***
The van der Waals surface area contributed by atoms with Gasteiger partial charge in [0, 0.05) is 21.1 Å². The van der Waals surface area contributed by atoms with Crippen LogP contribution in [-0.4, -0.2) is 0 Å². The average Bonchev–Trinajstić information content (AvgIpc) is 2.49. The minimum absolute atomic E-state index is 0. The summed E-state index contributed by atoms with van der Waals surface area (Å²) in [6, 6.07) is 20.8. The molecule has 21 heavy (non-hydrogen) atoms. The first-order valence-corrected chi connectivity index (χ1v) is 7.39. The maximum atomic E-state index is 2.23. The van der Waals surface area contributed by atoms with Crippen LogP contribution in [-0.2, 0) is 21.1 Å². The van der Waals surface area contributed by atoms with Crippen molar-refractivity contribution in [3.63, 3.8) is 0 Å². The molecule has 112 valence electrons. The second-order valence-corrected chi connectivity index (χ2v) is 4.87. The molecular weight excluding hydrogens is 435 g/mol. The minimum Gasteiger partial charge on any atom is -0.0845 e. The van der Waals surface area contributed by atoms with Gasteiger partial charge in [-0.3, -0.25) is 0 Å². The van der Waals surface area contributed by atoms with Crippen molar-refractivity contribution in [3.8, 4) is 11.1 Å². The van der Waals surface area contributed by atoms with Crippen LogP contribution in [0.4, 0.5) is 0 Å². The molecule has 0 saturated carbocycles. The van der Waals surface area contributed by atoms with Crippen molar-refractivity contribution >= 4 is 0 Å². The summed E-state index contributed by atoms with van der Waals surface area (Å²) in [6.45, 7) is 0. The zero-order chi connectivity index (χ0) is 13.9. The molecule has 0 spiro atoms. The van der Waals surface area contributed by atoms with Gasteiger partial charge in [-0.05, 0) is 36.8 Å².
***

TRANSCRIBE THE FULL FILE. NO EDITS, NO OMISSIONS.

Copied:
The van der Waals surface area contributed by atoms with Gasteiger partial charge in [0, 0.05) is 21.1 Å². The van der Waals surface area contributed by atoms with Crippen LogP contribution in [-0.4, -0.2) is 0 Å². The average Bonchev–Trinajstić information content (AvgIpc) is 2.49. The minimum absolute atomic E-state index is 0. The summed E-state index contributed by atoms with van der Waals surface area (Å²) in [6, 6.07) is 20.8. The molecule has 21 heavy (non-hydrogen) atoms. The first-order valence-corrected chi connectivity index (χ1v) is 7.39. The maximum atomic E-state index is 2.23. The van der Waals surface area contributed by atoms with Crippen LogP contribution in [-0.2, 0) is 21.1 Å². The van der Waals surface area contributed by atoms with Crippen molar-refractivity contribution in [3.63, 3.8) is 0 Å². The molecule has 112 valence electrons. The second-order valence-corrected chi connectivity index (χ2v) is 4.87. The molecular weight excluding hydrogens is 435 g/mol. The minimum Gasteiger partial charge on any atom is -0.0845 e. The van der Waals surface area contributed by atoms with Gasteiger partial charge in [-0.3, -0.25) is 0 Å². The van der Waals surface area contributed by atoms with Crippen molar-refractivity contribution in [3.8, 4) is 11.1 Å². The van der Waals surface area contributed by atoms with Crippen LogP contribution in [0.4, 0.5) is 0 Å². The molecule has 0 saturated carbocycles. The van der Waals surface area contributed by atoms with Crippen molar-refractivity contribution >= 4 is 0 Å². The summed E-state index contributed by atoms with van der Waals surface area (Å²) in [6.45, 7) is 0. The zero-order chi connectivity index (χ0) is 13.9. The molecule has 0 spiro atoms. The van der Waals surface area contributed by atoms with Gasteiger partial charge in [-0.05, 0) is 36.8 Å².